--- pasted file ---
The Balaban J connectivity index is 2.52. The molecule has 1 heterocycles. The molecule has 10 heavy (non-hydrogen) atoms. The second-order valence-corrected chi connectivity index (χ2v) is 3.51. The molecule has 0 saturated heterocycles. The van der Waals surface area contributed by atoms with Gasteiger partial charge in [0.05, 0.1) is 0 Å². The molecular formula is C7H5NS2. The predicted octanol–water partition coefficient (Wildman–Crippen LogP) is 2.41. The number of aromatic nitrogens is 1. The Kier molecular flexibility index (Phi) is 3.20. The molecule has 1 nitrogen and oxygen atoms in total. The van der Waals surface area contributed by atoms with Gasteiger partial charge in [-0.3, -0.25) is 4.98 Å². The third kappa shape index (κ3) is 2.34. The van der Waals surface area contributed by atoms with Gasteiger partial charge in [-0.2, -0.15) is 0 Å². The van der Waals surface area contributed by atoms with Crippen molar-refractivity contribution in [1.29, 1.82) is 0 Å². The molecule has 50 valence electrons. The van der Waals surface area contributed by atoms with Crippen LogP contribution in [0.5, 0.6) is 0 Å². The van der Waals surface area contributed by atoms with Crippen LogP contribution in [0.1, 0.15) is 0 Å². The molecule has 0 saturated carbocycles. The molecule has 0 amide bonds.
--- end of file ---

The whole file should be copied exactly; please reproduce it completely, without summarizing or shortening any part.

The Balaban J connectivity index is 2.52. The molecule has 1 heterocycles. The molecule has 10 heavy (non-hydrogen) atoms. The second-order valence-corrected chi connectivity index (χ2v) is 3.51. The molecule has 0 saturated heterocycles. The van der Waals surface area contributed by atoms with Gasteiger partial charge in [0.05, 0.1) is 0 Å². The molecular formula is C7H5NS2. The predicted octanol–water partition coefficient (Wildman–Crippen LogP) is 2.41. The number of aromatic nitrogens is 1. The Kier molecular flexibility index (Phi) is 3.20. The molecule has 1 nitrogen and oxygen atoms in total. The van der Waals surface area contributed by atoms with Gasteiger partial charge in [-0.3, -0.25) is 4.98 Å². The third kappa shape index (κ3) is 2.34. The van der Waals surface area contributed by atoms with Gasteiger partial charge in [-0.2, -0.15) is 0 Å². The van der Waals surface area contributed by atoms with Crippen molar-refractivity contribution in [1.29, 1.82) is 0 Å². The molecule has 50 valence electrons. The van der Waals surface area contributed by atoms with Crippen LogP contribution in [0.5, 0.6) is 0 Å². The van der Waals surface area contributed by atoms with Crippen LogP contribution in [0.1, 0.15) is 0 Å². The molecule has 0 saturated carbocycles. The molecule has 0 amide bonds.